the sun sears hot
but on the breeze–
the sun sears hot
but on the breeze–
We got there a few minutes before it opened and walked in seconds after they unlocked the door. The first thing I noticed was that the background music was a song from Annie–I love Broadway musicals, and rarely run across them being played in local restaurants. The entire rest of the time we were were there the music sounded like anime soundtracks (I’m sure there’s a name for this musical style, but that’s the only association I have with it), which was also a lot of fun and worked really well for setting the feel for a sushi restaurant. At first I assumed that the Broadway music was just something the staff was playing and they hadn’t switched over to their normal music yet, but I’ve heard from other people now that Sushigawa also plays music like the La La Land soundtrack, so it seems like they just have a fun range of background music.
Anyway, moving on with the rest of the experience… The ambiance definitely worked well for us. It had the feel of a nice restaurant without being overly formal, and the decor all fit perfectly with that feel. The only odd part was the ordering process, which involved checking off our selections on a paper menu with provided pens. That would have fit better in a more casual atmosphere BUT I actually liked the simplicity of it and (as an introvert) not having the pressure of listing off verbally what I wanted.
The sushi itself came at pretty standard prices for what we’ve seen in Peoria. We got a Philadelphia roll, yellowtail (which we’d really liked at Happy Fish), plain tuna and salmon rolls, crunch spicy crab, and (I think) spicy salmon. Most of those were $5-$7 a roll, but the crunch spicy crab was a special roll for around $10. We were surprisingly unimpressed with all of their basic rolls. I enjoyed the Philadelphia roll, but most of the flavor came from the soy sauce and wasabi rather than the roll itself. Colton said the plain tuna and salmon were so bland that it was hard to tell which was which when eating them. The spicy crab, however, made up for the other rolls, because it was amazing!
It’s possible we just came on a week when they had a harder time than normal getting high quality fish or something like that. (I actually have no idea how sushi restaurants in Peoria usually manage to get any decent quality fish, but I’m sure it’s one of the challenges of running a sushi place in the midwest.) However, our impression based on this visit was that we wouldn’t come back for the basic rolls, but we’d love to go back and try more of their specialty rolls to see if they measure up to the spicy crunch crab roll. Overall verdict at this time is that Sushigawa is the place to go in Peoria if you’re planning to splurge on more expensive specialty rolls, but not worth it if you’re mostly planning to order basic rolls. If we do go back I’ll post an update with our further findings.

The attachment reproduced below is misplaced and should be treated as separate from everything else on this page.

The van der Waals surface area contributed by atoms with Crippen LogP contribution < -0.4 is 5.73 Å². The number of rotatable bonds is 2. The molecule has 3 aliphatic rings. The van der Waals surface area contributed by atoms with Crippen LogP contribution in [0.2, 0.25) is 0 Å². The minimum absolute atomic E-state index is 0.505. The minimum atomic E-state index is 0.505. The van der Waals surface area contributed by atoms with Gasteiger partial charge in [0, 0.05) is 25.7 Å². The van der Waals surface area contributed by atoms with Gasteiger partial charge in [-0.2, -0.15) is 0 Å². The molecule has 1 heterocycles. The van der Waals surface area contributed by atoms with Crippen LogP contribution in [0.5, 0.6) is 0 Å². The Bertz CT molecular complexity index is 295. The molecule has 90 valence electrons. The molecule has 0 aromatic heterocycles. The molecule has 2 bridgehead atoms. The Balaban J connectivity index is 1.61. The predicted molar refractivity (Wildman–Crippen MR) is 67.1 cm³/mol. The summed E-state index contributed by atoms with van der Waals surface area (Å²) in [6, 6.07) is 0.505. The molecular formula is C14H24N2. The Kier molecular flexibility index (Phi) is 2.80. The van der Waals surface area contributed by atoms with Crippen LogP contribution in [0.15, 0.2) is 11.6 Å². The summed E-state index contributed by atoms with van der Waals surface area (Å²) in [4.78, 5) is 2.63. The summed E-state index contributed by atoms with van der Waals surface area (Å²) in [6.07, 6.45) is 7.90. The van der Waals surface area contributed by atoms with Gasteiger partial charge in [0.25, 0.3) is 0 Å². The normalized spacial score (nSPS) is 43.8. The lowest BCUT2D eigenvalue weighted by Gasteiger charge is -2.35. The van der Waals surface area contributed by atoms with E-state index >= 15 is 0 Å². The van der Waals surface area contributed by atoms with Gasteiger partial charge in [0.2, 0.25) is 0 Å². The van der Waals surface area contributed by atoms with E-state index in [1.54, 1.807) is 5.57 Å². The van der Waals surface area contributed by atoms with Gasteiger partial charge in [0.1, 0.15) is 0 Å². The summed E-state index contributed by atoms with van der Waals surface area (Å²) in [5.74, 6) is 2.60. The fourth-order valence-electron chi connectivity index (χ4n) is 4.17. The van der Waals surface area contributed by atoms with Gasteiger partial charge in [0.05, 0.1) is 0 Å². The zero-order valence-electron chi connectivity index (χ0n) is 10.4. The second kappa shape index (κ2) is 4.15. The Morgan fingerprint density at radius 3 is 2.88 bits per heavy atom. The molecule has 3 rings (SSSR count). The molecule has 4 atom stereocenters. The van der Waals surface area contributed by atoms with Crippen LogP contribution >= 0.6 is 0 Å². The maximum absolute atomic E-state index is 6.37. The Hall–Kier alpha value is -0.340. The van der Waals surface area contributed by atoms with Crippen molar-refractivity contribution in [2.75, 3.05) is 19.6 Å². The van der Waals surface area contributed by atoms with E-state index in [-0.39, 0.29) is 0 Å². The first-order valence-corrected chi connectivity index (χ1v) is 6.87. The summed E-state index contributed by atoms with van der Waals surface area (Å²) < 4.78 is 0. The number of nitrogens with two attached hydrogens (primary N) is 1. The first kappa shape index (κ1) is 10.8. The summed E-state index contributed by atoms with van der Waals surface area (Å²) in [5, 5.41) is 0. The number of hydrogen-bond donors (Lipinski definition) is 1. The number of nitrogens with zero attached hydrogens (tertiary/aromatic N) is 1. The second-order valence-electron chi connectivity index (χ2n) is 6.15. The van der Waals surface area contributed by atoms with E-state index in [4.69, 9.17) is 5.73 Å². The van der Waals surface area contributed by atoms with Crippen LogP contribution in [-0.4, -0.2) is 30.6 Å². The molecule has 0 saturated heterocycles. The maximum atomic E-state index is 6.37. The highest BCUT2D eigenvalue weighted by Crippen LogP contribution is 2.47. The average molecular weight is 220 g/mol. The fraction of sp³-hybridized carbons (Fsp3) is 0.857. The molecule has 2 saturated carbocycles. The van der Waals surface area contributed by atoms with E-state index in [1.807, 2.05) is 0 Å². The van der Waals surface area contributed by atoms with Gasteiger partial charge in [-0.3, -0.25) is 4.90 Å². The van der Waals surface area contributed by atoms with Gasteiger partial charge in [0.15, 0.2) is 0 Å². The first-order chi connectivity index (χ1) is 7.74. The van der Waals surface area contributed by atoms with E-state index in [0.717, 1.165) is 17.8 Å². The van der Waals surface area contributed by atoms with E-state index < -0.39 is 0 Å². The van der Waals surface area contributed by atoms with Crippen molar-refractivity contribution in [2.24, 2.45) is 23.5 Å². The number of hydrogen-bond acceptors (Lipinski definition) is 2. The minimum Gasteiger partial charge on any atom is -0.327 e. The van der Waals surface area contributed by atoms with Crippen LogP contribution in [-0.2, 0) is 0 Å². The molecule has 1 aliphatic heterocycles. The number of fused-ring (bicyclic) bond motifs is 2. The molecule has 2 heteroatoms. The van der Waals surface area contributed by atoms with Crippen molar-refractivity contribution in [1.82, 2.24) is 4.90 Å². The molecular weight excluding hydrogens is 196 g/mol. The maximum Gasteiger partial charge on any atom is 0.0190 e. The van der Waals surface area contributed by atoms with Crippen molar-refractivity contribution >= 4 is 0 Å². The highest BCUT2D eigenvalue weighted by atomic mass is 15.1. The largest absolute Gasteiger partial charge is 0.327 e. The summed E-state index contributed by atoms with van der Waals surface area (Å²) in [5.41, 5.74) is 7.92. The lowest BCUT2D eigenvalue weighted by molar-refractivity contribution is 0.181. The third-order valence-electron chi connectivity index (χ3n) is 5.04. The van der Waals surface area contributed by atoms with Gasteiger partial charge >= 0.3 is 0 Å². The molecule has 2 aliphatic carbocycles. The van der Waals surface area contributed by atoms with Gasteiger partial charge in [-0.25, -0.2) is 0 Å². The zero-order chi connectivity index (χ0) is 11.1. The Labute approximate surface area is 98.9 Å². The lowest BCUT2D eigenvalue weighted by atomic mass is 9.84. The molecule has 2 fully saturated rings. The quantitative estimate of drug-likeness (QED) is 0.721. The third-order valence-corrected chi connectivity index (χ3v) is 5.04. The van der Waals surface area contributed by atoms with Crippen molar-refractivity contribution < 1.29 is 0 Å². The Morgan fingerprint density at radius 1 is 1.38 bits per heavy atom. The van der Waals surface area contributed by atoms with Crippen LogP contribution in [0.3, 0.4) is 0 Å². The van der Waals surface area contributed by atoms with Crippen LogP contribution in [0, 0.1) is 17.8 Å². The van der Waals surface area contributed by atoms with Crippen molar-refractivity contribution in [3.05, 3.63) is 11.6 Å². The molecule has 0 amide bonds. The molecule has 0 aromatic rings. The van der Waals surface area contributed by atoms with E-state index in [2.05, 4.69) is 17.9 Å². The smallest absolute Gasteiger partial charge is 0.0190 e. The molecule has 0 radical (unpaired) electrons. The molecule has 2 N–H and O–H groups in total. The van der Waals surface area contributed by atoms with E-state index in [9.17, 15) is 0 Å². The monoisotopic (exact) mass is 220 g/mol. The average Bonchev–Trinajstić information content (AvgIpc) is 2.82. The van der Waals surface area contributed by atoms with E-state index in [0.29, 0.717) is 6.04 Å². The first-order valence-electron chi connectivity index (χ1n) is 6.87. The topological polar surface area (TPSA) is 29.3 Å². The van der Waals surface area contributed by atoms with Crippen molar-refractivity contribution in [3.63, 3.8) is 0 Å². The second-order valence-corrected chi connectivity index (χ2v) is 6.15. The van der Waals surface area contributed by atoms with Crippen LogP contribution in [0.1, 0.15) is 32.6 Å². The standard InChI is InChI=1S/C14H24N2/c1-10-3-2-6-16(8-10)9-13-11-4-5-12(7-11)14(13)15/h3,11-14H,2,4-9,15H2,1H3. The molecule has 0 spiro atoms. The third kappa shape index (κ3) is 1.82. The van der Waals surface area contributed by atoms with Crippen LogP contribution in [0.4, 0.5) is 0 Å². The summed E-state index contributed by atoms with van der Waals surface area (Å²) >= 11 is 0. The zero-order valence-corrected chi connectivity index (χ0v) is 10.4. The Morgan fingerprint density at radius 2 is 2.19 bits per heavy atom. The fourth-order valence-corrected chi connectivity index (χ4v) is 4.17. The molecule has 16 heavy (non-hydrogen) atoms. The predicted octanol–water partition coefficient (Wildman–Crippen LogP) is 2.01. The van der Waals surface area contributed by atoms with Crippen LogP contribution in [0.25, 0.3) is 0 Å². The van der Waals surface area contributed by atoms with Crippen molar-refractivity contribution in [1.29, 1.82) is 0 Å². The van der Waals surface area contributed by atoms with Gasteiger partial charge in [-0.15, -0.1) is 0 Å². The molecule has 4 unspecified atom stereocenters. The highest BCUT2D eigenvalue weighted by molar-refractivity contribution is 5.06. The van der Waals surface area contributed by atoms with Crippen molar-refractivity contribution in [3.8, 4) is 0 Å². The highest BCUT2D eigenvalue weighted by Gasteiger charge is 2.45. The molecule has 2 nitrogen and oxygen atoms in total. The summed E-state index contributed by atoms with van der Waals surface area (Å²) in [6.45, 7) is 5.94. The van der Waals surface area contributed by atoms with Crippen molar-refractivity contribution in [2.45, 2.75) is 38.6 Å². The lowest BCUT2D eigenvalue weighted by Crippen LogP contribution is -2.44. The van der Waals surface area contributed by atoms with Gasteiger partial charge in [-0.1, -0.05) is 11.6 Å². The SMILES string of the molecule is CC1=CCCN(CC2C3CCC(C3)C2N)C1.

Colton and I ate sushi for the first time a few years ago. We talked about how we should try sushi from every restaurant in town and compare them, but for a while we mostly settled in at a favorite restaurant, which with its unlimited sushi option, was particularly good for trying out sushi as newbies. (That restaurant was Hokkaido, in case you were wondering.)
Last week we finally decided to start our full sushi tour of Peoria with our first visit to Happy Fish.
We showed up a bit after 5 on a Tuesday evening, since we headed out pretty shortly after Colton got home from work. Happily, this landed right in the middle of their “Happy Hour”–Monday through Friday, 4-6 PM they have a selection of maki rolls for $3.95 each along with similarly discounted prices on a couple of appetizers and nigiri options. The catch is that each person has to order a drink to get the special pricing, but since drinks were $1.95, it was still a very good deal.
To start with, Colton got sweetened iced green tea and I got hot green tea. Colton’s tea was very good, with a light fruity flavor. My tea came as a tea bag with a small mug, small tea pot of hot water and a piece of lemon to squeeze into it. I got several small cups of green tea out of the pot of hot water, and it worked with the fact that I felt like something hot to drink at that moment, but next time I would definitely get the iced green tea. (They also had the standard soda options and unsweetened black iced tea, none of which really appeal to me to go with sushi.)
We didn’t get any miso soup or any other appetizers on this particular night because we were focused on sushi. Colton ordered a spicy tuna roll (his standard for judging sushi quality), a california roll, and a yellowtail roll (which neither of us had tried before). I ordered a salmon and avocado roll and one of their specialty rolls which I’ve now forgotten the name of. I wasn’t paying enough attention to realize the specialty roll was one of the deep fried ones, which are much heavier than standard sushi, and I wouldn’t have intentionally chosen to go with the other rolls we ordered. (I did enjoy it though–it was a good version of deep fried sushi at least, with a spicy-sweet sauce I liked.)
For my taste, there was shortage of pickled ginger to go with the rolls. Aside from that, all the non-sushi elements of the experience (service, presentation, ambiance) were good in a low-key kind of way.